Carboniferous and older carbonate rocks: Lithofacies, extent, and reservoir quality: Chapter CC in The oil and gas resource potential of the Arctic National Wildlife Refuge 1002 area, Alaska

Open-File Report 98-34- CC
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Abstract

Carboniferous and older carbonate rocks are potential hydrocarbon reservoir facies for four plays in the 1002 area of the Arctic National Wildlife Refuge. These rocks include several units in the pre-Carboniferous basement and the Carboniferous Lisburne Group. Data from exploratory wells west of the 1002 area, outcrops south of the 1002 area, seismic lines, and well logs are synthesized herein to infer carbonate lithofacies, extent, and reservoir character beneath the northeastern Arctic coastal plain.

A chiefly shallow-water basement carbonate succession of Late Proterozoic through Early Devonian age (Katakturuk Dolomite, Nanook Limestone, and Mount Copleston Limestone) is interpreted to be present beneath much of the south-central 1002 area; it reaches 3,700 m thick in outcrop and is the primary reservoir for the Deformed Franklinian Play. A more heterogeneous lithologic assemblage of uncertain age forms basement in the northwestern part of the 1002 area; well data define three subunits that contain carbonate intervals 5- 50 m thick. These strata are prospective reservoirs for the Undeformed Franklinian Play and could also be reservoirs for the Niguanak- Aurora Play. Regional lithologic correlations suggest a Cambrian-Late Proterozoic(?) age for subunits one and two, and a slightly younger, later Cambrian-Silurian age for subunit three. Seismic and well data indicate that subunit one overlies subunit two and is overlain by subunit three. The Mississippian and Pennsylvanian Lisburne Group, a predominantly carbonate platform succession as much as 1 km thick, is projected beneath the southernmost part of the 1002 area and is a potential reservoir for the Ellesmerian Thrust-belt and Niguanak-Aurora Plays.

Carbonate rocks in the 1002 area probably retain little primary porosity but may have locally well developed secondary porosity. Measured reservoir parameters in basement carbonate strata are low (porosity generally ≤ 5%; permeability ≤ 0.2 md) but drill-stem tests found locally reasonable flow rates (4,220-4,800 bpd) and, in the Flaxman Island area, recovered gas and condensate from these rocks. The Lisburne Group has produced up to 50,000 bbl of oil/ day from the Lisburne field at Prudhoe Bay. Reservoir parameters of the Lisburne in northeastern Alaska range from low (porosities ≤ 5% in most limestones) to good (porosities average 6.5-10% in some dolostones). Reservoir quality in Carboniferous and older carbonate strata in the 1002 area should be greatest where these rocks are highly fractured and (or) truncated by the Lower Cretaceous Unconformity.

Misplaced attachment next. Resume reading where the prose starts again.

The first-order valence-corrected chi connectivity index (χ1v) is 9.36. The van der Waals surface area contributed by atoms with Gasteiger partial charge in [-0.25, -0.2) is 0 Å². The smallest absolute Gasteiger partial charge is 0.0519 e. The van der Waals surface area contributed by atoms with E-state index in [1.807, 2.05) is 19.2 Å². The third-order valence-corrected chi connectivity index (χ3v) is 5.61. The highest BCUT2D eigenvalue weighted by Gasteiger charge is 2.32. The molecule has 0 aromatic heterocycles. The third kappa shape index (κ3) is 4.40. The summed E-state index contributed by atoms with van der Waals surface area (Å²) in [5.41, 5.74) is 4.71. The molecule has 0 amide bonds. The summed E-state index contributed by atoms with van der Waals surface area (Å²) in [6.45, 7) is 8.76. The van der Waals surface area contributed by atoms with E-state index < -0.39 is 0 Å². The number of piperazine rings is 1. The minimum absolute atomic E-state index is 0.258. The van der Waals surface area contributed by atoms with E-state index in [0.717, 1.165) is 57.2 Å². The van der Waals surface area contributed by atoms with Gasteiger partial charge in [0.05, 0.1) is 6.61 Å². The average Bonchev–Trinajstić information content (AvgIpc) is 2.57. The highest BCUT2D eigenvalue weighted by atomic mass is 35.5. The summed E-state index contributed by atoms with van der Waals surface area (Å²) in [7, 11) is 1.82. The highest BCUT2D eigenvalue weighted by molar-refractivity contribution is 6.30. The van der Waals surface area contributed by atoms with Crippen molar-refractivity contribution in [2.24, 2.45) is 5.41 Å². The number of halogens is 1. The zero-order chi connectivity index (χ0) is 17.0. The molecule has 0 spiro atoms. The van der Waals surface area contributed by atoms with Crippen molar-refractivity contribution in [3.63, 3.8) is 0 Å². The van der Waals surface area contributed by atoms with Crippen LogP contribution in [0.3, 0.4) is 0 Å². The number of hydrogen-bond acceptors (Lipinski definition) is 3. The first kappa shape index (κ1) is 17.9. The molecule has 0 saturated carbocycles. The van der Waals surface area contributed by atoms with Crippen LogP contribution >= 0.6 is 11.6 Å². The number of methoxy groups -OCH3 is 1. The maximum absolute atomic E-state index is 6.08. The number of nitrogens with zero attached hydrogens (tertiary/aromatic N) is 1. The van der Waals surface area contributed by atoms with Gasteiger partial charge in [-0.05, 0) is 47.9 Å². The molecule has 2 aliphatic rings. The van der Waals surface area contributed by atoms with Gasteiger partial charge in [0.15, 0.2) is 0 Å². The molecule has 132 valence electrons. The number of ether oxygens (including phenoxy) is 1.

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Additional publication details

Publication type Report
Publication Subtype USGS Numbered Series
Title Carboniferous and older carbonate rocks: Lithofacies, extent, and reservoir quality: Chapter CC in The oil and gas resource potential of the Arctic National Wildlife Refuge 1002 area, Alaska
Series title Open-File Report
Series number 98-34
Chapter CC
DOI 10.3133/70180393
Year Published 1999
Language English
Publisher U.S. Geological Survey
Contributing office(s) Alaska Science Center
Description CC-33 p.
Larger Work Type Report
Larger Work Subtype USGS Numbered Series
Larger Work Title The oil and gas resource potential of the Arctic National Wildlife Refuge 1002 Area, Alaska (Open File Report 98-34)
First page CC-1
Last page CC-33
Public Comments Originally published in a 2-CD-ROM set; the file is now available online.
Country United States
State Alaska
Other Geospatial ANWR, Arctic National Wildlife Refuge 1002 Area
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